Hannah Lash’s first love was Bach. She remembers the first time she heard his music: “I wanted to create it. I wanted to figure out how it worked,” she says. It didn’t matter that she was only 4 years old and that she hadn’t yet learned proper music notation in her Suzuki violin lessons. “I had this little system of X’s, dots, and dashes and things, and they meant various notational things for me,” she explains.
Decades later, Nash continues to compose; she teaches composition at the Yale School of Music, where she is the only female professor of composition alongside four men. The situation is similar in universities across the country, where fifteen percent of the composition faculty is women, according to WQXR, New York City’s classical music station. Historically, the disparity has been even starker. Ask readers to name female authors, and they’ll probably be able to name some—Emily Dickinson and Jane Austen, at the very least. But most classical music listeners would have trouble naming a single female composer. Virtually all of the canonical composers are men.
So Lash, like most female composers, often encounters what she calls the “dreaded question”: “What is it like to be a female composer?” The best response she says female composers can give: “What is it like to be a male composer?”
Lash grew up in upstate New York. Her parents, who were both librarians, educated her themselves instead of sending her to school. “Their philosophy was to give me free rein in the library,” she says.
At 16, Lash began studying at the Eastman School of Music, under the instruction of composer Augusta Read Thomas. At the time, Thomas was the only woman on Eastman’s composition faculty, and her music challenged stereotypes about female composers’ work: essentially, that it was less ambitious. But Lash simply took Thomas’s music for what it was: great music.
Even today, those stereotypes persist. Lash says that audience members and even some musicians believe—whether consciously or not—that women write intuitive, emotional music, while men write grandly orchestrated, intellectual works. For her, this idea is preposterous. As she puts it, “Music transcends the idea of gender.”
And misconceptions about women’s compositions have hardly stopped Lash from coming into her own as a composer. She has won awards ranging from the Charles Ives Scholarship from the Academy of Arts and Letters to the Fromm Foundation’s the Naumberg Prize in Composition, as well as a scholarship to the Yaddo artists’ colony. Prior to the 2010 premiere of “Blood Rose,” the chamber opera she based on the story of “Beauty and the Beast,” The New York Times wrote: “Ms. Lash has created an impressive body of work, combining avant-garde techniques with a post-Romantic expressiveness.” In 2014, The Los Angeles Times praised her as a “sensitive orchestrator [who] applied vibrant dabs of color to an essentially Messiaen-like sound world,” for a composition entitled “This Ease.”
Lash entered Eastman to study harp performance, before moving on to composition. Most of her friends were men, because the composition students were predominantly male, though many of her fellow harpists were female. She says people found her “less aggressive,” and her playing “picturesque,” largely because harp is generally considered to have a more delicate quality. But for her, this image has nothing to do with musicians’ real work. She insists that her male classmates never approached her music with preconceived notions based on her gender.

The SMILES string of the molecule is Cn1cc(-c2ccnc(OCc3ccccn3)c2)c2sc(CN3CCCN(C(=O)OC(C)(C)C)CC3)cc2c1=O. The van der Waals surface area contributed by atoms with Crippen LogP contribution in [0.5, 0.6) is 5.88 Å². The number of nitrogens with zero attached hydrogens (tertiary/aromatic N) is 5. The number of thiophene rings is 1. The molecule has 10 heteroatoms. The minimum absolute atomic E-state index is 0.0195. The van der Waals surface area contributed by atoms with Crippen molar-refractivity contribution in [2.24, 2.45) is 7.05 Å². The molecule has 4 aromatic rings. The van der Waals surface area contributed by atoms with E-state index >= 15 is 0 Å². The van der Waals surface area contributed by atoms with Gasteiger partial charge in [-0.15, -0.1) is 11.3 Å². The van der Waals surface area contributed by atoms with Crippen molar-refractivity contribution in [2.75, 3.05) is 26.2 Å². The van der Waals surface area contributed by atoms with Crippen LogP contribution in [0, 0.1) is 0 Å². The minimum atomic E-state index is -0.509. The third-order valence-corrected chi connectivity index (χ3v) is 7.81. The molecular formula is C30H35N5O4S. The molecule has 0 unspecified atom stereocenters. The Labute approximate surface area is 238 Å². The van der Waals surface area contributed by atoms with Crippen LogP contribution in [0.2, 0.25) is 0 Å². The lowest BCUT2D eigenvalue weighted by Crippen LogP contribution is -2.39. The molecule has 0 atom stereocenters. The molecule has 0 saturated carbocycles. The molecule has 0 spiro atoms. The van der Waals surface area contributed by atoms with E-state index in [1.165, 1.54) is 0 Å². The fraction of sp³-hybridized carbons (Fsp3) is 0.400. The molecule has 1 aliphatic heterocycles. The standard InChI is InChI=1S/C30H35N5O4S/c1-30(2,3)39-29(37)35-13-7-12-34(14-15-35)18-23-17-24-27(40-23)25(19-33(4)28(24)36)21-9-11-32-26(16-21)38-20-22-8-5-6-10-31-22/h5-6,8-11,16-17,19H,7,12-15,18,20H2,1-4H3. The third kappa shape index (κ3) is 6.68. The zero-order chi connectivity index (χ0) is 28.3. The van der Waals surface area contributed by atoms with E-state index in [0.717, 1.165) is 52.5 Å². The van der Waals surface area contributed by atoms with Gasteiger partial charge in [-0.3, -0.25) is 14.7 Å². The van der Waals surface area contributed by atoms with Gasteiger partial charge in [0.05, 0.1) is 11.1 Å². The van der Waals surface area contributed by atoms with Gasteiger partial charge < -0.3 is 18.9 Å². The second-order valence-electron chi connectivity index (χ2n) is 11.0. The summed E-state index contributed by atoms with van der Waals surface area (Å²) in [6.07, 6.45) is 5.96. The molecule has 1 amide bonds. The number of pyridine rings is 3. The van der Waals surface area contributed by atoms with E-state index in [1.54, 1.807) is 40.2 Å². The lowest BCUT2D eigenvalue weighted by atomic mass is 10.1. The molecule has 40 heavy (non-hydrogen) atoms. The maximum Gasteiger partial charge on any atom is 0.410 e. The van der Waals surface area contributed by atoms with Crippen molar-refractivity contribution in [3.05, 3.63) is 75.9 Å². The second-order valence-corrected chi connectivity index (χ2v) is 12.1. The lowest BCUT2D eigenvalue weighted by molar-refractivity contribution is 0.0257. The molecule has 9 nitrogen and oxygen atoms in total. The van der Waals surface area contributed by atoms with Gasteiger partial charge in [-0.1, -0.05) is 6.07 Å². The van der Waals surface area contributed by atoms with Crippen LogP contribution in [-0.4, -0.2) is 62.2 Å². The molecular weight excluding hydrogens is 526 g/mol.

While studying, she came to emulate the academic style of her male teachers. She found much of her identity as a composer through this kind of imitation. But she worked to maintain her individual style: “I also wanted to feel that I could establish a persona that would feel comfortable to me,” she says.
Her compositions—and the way she talks about them—are marked by a streak of defiance. When Lash was a composition student in the Ph.D. program at Harvard, she insisted on writing a fugue—a composition in which the melody is introduced and then repeated, while intertwining with other parts. Fugues were popular 350 years ago, in the age of Bach and Handel. Today, most composers do not even consider writing in the form. Martin Bresnick, a colleague at the Yale School of Music, explains that it was “like someone writing an oration in the style of Cicero” today.
Even when her music does seem to follow the stereotype of the serene harpist, she won’t let you think that for long. She remembers a man telling her that he thought her music was very feminine because “the textures are just so beautiful,” to which she responded, “Does the Impressionist movement seem feminine to you because the textures are beautiful?”
Sexism, she says, doesn’t really affect the way she composes. “It’s more about numbers for me, and feeling as though I want to teach by example and be a good colleague,” she says. Just as Lash was allowed to shape her own musical education, she believes that her students find themselves better when they are not explicitly told what to do. “A composer needs to have a very solid sense of himself or herself,” she says.
One of her students, Tiange Zhou, explains that Lash’s focus on students’ individual identities is what made the Yale School of Music such a special place for her. The school gives students “this very big space to do things for themselves. Not only to imitate someone, but to be a person.”
And it is through music that Lash and Zhou have formed a lasting relationship. For Zhou, Lash is “not only a teacher, but a friend.” More than that, though, Lash is the role model for Zhou that Augusta Read Thomas was for her. When Zhou thinks of Lash, she tells herself, “That is a possibility. That is how a female composer can be.”